Oy, do I feel awful now
Confession: Um, I can be a real dick sometimes.
Just last week, a friend sent me a tip to follow the tweets of FakeBobLefsetz, which satirize the pontifications of the real Bob Lefsetz, a Santa Monica attorney and music-business opinionist. The real Lefsetz has published a newsletter since the late 1980s, much of it first-person observations centering around his obsession with singer-songwriters and the intimate personal connection they forge with their fans, along with a healthy collection of rants about how the music business is a crippled airliner in its death spiral, but if those assholes would smarten up and put Bob in the cockpit, that baby would be flying high again.
Sometimes Bob was right. Other times, he was wildly off the mark. Of course, aren’t we all.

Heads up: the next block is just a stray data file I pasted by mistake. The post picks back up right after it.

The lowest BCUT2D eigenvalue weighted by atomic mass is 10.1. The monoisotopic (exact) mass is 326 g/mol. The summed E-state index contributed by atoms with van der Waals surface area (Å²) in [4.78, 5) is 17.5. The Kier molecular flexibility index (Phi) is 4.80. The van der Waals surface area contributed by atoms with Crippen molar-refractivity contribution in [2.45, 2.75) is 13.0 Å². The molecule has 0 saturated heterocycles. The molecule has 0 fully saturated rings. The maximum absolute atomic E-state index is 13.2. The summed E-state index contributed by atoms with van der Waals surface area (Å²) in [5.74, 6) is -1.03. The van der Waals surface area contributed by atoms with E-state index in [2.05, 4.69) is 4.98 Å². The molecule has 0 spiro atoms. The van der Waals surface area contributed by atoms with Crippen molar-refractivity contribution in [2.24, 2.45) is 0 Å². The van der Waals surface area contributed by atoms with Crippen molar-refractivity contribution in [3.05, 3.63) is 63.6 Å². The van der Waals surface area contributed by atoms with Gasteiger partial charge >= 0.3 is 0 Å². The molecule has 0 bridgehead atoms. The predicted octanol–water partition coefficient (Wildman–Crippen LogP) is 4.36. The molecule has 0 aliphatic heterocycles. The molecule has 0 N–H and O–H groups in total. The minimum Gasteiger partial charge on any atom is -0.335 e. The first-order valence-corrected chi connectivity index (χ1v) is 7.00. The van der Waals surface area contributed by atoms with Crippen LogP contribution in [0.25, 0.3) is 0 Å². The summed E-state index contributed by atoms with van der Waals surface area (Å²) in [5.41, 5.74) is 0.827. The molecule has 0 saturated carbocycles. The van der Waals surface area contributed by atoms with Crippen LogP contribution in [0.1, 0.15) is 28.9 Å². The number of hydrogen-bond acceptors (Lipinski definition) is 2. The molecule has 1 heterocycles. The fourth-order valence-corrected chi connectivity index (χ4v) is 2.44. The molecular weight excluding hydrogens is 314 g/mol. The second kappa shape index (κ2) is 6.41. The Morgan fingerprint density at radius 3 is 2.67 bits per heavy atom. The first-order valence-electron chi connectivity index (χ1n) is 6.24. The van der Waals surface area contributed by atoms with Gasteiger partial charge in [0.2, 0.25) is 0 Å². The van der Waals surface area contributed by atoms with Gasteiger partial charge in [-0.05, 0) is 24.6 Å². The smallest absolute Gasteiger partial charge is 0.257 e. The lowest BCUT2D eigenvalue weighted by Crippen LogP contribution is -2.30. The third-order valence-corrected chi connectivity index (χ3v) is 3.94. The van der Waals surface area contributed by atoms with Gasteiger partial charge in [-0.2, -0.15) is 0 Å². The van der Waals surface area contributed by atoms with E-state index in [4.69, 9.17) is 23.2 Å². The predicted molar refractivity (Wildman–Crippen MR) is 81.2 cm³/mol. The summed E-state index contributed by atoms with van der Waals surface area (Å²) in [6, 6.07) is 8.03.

Anyway, I have a long history with Bob, going back to my days as senior editor and columnist at the old Tower Records free music monthly, Pulse! Bob had sent several examples of his newsletter that found their way to the desk of our publisher and editor in chief, who decided that 1) Bob would make a great columnist and 2) I would be the perfect sap to edit his stuff.
Aside from thinking at the time that Bob’s opinion was more or less full of shit, my principal problem with him was technical; his copy, typographically speaking, employed the Herbert W. Armstrong school of editorial emphasis, with a liberal smattering of italics, boldface, boldfaced italics, capitals, italicized capitals, boldfaced capitals and boldfaced italic capitals. If there was a way to make the letters all sparkly with purple glitter flying off them, he probably would have done that, too.